Petition to Shire City Herbals, United States Patent and Trademark Office
Revoke Fire Cider Trademark
Fire Cider is a traditional name for a blend of herbs used by thousands of herbalists worldwide. The name was coined and copyrighted by Rosemary Gladstar in her books. Trademarking this name is like trademarking the word "pizza".
Petition to Drew Faust, Lawrence Bacow, James Breyer, Kenneth Chenault, Susan Graham, Nannerl Keohane, William Lee, Jessica Mathews
Free Nampeyo: Lift the Injunction on "In Search of Nampeyo" and drop all charges.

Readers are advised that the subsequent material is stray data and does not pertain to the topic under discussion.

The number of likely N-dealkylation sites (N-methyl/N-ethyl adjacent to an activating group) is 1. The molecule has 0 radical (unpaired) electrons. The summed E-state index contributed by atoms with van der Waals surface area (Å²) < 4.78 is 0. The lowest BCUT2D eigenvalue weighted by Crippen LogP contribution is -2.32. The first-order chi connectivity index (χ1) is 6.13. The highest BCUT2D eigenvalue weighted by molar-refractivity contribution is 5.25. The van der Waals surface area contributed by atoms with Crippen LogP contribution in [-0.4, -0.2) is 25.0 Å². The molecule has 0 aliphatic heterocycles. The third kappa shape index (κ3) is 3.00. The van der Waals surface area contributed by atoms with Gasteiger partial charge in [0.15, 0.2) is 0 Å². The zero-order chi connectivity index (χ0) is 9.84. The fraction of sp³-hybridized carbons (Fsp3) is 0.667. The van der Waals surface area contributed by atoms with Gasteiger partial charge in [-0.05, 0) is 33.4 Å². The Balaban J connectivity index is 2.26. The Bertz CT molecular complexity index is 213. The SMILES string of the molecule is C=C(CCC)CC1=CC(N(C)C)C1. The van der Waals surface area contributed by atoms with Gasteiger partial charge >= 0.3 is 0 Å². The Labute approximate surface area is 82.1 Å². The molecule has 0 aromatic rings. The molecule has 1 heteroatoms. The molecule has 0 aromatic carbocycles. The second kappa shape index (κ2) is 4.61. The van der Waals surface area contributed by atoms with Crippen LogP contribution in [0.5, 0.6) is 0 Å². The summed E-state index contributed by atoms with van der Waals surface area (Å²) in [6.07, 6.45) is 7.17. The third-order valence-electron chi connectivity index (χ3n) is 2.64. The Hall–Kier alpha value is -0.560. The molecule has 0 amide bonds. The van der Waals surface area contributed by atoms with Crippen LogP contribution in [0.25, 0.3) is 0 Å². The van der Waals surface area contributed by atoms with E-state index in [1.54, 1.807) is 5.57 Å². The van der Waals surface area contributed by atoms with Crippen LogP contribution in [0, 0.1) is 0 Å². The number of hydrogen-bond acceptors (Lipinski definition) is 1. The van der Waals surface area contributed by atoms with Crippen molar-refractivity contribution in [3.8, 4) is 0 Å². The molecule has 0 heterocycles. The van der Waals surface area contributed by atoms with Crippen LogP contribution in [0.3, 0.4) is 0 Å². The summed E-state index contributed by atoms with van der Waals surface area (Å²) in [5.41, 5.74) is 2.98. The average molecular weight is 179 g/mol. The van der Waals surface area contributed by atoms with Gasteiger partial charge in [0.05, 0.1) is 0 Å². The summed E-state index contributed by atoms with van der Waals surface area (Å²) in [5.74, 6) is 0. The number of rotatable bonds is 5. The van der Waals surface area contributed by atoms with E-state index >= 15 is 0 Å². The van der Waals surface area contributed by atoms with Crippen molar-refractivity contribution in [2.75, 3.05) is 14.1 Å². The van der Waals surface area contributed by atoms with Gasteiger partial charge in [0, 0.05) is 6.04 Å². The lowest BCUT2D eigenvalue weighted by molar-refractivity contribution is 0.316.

At Harvard's invitation, Steve Elmore wrote In Search of Nampeyo, The Early Years 1875 - 1892 for the Peabody Museum Press. The book documents for the first time the many ceramics by the great Hopi potter Nampeyo in their Keam Collection. In 2014, Harvard rejected the book, but returned in writing "all rights" to Mr. Elmore and recommended that he publish elsewhere. He acted exactly as Harvard recommended and published the book at his own expense. In Search of Nampeyo has received four national book awards and many positive reviews for its new paradigm of Nampeyo’s early life. So, Harvard sued him—in federal court. They claim, among other charges, that he violated their copyright by hiring an artist to create colored illustrations of pottery designs of Hopi ceramics in their collection. WE ARE HAPPY TO REPORT THAT HARVARD LOST THEIR COPYRIGHT INFRINGEMENT CASE AGAINST IN SEARCH OF NAMPEYO. THE JUDGE SPECIFICALLY NOTED THAT HARVARD CANNOT COPYRIGHT HOPI POTTERY DESIGNS OR FORMS. This overreaching is hardly an isolated incident of Harvard's arrogant behavior toward Native Americans. During his research visit to Harvard, Steve Elmore brought a contemporary Hopi potter and descendant of Nampeyo to see the collection. During her visit, the Director of Collections repeatedly tried to get a DNA sample from this potter without the slightest effort toward informed consent or even explanation of what he was doing. Mr. Elmore is still fighting Harvard's Breach of Contract and False Designation of Origin charges. Despite having returned "all rights" to Mr. Elmore and recommending that he publish elsewhere, Harvard is claiming that Mr. Elmore had no right to publish the photographs he took in the Peabody Museum at Harvard in order to demonstrate his thesis. They also claim that the merely identifying the location of the pottery as the Keam collection at Harvard's Peabody Museum implies that Harvard has endorsed Mr. Elmore's book. The book now is under a temporary injunction until the case is settled. Harvard refuses to honor its contracts and instead chooses to pursue a vindictive and frivolous lawsuit against the book and Mr. Elmore. We call upon the President and Fellows of the Harvard Corporation to drop their suit against In Search of Nampeyo and let the public decide its value, and to investigate the behavior of Harvard's Peabody Museum staff in this serious matter of suppressing an individual researcher’s constitutional rights of freedom of speech, and freedom of the press, and denying Native Americans knowledge of their own history.